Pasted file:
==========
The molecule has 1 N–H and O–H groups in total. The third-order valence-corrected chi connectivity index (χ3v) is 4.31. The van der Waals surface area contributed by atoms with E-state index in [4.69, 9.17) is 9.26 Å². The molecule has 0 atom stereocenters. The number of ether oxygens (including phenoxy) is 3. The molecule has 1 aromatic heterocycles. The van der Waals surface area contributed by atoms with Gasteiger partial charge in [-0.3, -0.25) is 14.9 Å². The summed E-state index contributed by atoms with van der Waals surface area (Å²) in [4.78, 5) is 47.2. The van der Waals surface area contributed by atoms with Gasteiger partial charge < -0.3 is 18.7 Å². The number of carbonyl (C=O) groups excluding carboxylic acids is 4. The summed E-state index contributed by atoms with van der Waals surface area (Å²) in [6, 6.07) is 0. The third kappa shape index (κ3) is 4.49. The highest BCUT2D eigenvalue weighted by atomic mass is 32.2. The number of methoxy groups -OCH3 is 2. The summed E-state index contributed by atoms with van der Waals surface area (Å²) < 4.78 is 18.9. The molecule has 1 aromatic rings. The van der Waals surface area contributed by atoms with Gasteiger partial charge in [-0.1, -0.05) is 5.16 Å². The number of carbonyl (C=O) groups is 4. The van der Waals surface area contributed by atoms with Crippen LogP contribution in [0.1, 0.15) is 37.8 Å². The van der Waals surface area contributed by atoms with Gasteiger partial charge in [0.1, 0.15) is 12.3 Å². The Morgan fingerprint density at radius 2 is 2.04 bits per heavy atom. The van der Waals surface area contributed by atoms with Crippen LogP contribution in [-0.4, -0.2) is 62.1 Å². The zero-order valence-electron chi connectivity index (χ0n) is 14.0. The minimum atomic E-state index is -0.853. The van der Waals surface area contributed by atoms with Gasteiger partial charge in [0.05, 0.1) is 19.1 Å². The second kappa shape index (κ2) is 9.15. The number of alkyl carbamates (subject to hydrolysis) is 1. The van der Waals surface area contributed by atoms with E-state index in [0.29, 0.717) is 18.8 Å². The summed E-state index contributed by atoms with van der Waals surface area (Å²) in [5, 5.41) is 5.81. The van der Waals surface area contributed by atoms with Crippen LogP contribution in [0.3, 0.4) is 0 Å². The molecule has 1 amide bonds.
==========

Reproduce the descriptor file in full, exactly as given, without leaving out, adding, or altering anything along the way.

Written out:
The molecule has 1 N–H and O–H groups in total. The third-order valence-corrected chi connectivity index (χ3v) is 4.31. The van der Waals surface area contributed by atoms with E-state index in [4.69, 9.17) is 9.26 Å². The molecule has 0 atom stereocenters. The number of ether oxygens (including phenoxy) is 3. The molecule has 1 aromatic heterocycles. The van der Waals surface area contributed by atoms with Gasteiger partial charge in [-0.3, -0.25) is 14.9 Å². The summed E-state index contributed by atoms with van der Waals surface area (Å²) in [4.78, 5) is 47.2. The van der Waals surface area contributed by atoms with Gasteiger partial charge < -0.3 is 18.7 Å². The number of carbonyl (C=O) groups excluding carboxylic acids is 4. The summed E-state index contributed by atoms with van der Waals surface area (Å²) in [6, 6.07) is 0. The third kappa shape index (κ3) is 4.49. The highest BCUT2D eigenvalue weighted by atomic mass is 32.2. The number of methoxy groups -OCH3 is 2. The summed E-state index contributed by atoms with van der Waals surface area (Å²) < 4.78 is 18.9. The molecule has 1 aromatic rings. The van der Waals surface area contributed by atoms with Gasteiger partial charge in [-0.1, -0.05) is 5.16 Å². The number of carbonyl (C=O) groups is 4. The van der Waals surface area contributed by atoms with Crippen LogP contribution in [0.1, 0.15) is 37.8 Å². The van der Waals surface area contributed by atoms with Gasteiger partial charge in [0.1, 0.15) is 12.3 Å². The Morgan fingerprint density at radius 2 is 2.04 bits per heavy atom. The van der Waals surface area contributed by atoms with Crippen LogP contribution in [-0.4, -0.2) is 62.1 Å². The zero-order valence-electron chi connectivity index (χ0n) is 14.0. The minimum atomic E-state index is -0.853. The van der Waals surface area contributed by atoms with Gasteiger partial charge in [0.05, 0.1) is 19.1 Å². The second kappa shape index (κ2) is 9.15. The number of alkyl carbamates (subject to hydrolysis) is 1. The van der Waals surface area contributed by atoms with E-state index in [0.29, 0.717) is 18.8 Å². The summed E-state index contributed by atoms with van der Waals surface area (Å²) in [5, 5.41) is 5.81. The van der Waals surface area contributed by atoms with Crippen LogP contribution in [0.3, 0.4) is 0 Å². The molecule has 1 amide bonds.